First, let us look at the civilizing character of Judaism. Unlike Zoroastrianism, the new Jewish God belief did not aim at mitigating tribal warfare and raiding: for the Judaic patriarchs, it primarily had a financial-economic purpose. As for Christianity: it was only the episcopal organization of this sect that made it attractive as state religion for Constantine the Great. It did not become a civilizing instrument until under the Carolingian kings. As to the Islam: it had such a civilizing role from its beginning. This was its founder Mohammed’s only purpose, and for creating of a Muslim empire the creed functioned perfectly.

It was this Muslim power and efficiency, that around 750 AD for the Frankish leader Charles Martel was a greater threat than the raiding of uncivilized Saxons. So most of his organizational and military talent was dedicated to keeping the Muslims behind the Pyrenees. It was his formidable political talent that stopped the first Islamic attempt to conquer Europe. Would it have been a disaster if Charles Martel had been a lesser genius and when Islam had become the ruling religion all over Europe? We intend to think that in that hypothetical case, the Islam might have never developed fundamentalism, and might have functioned as a moderated civilizing monotheism. However, it missed three crucial elements: episcopal and papal organization, monasteries and celibacy.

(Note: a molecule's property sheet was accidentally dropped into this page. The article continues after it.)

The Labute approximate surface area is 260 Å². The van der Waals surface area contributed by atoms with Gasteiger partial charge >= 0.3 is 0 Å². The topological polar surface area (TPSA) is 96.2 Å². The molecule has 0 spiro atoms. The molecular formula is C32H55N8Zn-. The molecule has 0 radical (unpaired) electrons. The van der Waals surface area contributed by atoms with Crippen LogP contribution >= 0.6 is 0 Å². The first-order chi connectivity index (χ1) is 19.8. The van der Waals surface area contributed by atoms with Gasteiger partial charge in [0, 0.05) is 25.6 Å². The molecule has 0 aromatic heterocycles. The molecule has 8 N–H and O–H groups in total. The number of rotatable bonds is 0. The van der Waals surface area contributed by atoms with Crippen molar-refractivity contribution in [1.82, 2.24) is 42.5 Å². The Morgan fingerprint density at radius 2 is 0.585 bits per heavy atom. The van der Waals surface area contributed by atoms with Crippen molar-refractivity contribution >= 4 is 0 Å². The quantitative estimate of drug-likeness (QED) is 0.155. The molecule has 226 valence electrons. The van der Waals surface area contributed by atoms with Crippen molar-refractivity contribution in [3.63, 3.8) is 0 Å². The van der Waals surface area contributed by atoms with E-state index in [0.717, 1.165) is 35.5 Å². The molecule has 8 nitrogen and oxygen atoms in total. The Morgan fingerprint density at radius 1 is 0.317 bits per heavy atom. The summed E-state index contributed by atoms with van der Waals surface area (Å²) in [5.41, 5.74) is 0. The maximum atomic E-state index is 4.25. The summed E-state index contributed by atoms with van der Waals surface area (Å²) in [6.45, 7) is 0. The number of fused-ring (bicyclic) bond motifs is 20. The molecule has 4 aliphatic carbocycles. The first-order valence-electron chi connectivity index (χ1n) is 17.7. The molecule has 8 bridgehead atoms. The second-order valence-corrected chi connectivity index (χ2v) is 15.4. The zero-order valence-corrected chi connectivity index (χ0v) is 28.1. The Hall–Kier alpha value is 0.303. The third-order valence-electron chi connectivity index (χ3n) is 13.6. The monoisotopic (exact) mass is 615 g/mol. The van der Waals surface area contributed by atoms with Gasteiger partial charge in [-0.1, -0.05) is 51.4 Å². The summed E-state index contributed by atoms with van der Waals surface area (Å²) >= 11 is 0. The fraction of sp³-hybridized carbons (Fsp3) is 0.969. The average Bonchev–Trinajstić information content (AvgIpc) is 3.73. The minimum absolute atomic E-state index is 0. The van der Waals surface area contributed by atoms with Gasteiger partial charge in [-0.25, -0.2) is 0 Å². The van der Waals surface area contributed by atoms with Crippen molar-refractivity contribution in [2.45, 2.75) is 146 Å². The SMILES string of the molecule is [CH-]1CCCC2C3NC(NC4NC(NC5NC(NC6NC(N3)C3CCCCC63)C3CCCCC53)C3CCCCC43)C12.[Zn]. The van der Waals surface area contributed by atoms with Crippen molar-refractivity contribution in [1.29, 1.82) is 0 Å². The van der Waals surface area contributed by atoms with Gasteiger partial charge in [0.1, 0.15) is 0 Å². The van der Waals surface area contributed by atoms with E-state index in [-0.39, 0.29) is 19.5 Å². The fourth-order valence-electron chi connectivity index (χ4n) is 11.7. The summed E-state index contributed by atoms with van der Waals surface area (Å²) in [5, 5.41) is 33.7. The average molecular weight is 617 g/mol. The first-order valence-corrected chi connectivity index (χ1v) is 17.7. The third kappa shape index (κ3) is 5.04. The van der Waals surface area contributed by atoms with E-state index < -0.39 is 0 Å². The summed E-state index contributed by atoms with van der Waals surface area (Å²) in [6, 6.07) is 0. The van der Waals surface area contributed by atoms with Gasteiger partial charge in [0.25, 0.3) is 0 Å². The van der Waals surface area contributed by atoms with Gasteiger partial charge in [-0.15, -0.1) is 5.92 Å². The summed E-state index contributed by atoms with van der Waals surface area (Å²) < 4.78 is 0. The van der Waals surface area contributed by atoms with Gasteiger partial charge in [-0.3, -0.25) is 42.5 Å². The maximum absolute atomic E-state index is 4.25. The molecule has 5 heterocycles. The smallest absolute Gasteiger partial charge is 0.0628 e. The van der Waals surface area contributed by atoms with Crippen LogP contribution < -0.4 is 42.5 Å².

Charles Martel already used missionaries such as Boniface to control the Frisians, and he won the loyalty of several important bishops and abbots by donating lands and money for the foundation of abbeys such as Echternach. He unified the Franks under his banner and defeated the Saxons. But to him, the invading Muslims in Aquitania were the real threat: a powerful military force, quite different from the tribal warriors such as the Frisians and the Saxons. He knew he needed a full-time, trained, professional army. Until then troops were only available outside the sowing and harvesting seasons, but Charles needed them year-round, and he needed to pay them to compensate for the missed harvests. To obtain money, he seized church lands and property.

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With his well-trained infantry, Charles managed to defeat the Muslims at Tours-Poitiers in 732: one of history’s most consequential battles. The result was a Christian Europe: a system of fiefdoms loyal to local nobles and ultimately to the King (later emperor). Charles secured the support of the ecclesia by donating land and money for founding monasteries and churches, as he needed the ecclesiastical hierarchy for its administrative capacities. The pope from his side was highly dependent on Frankish armies for his independence from Langobardic and Byzantine power. The Byzantine emperor still considered himself to be the only legitimate Roman Emperor and thus ruler of all the provinces of the Roman Empire, whether recognized or not. So after the death of Charles Martel (741) the pope crowned his son Pippin, and decades later Pippin’s son Charles the Great, as Emperor of the “Holy Roman Empire”.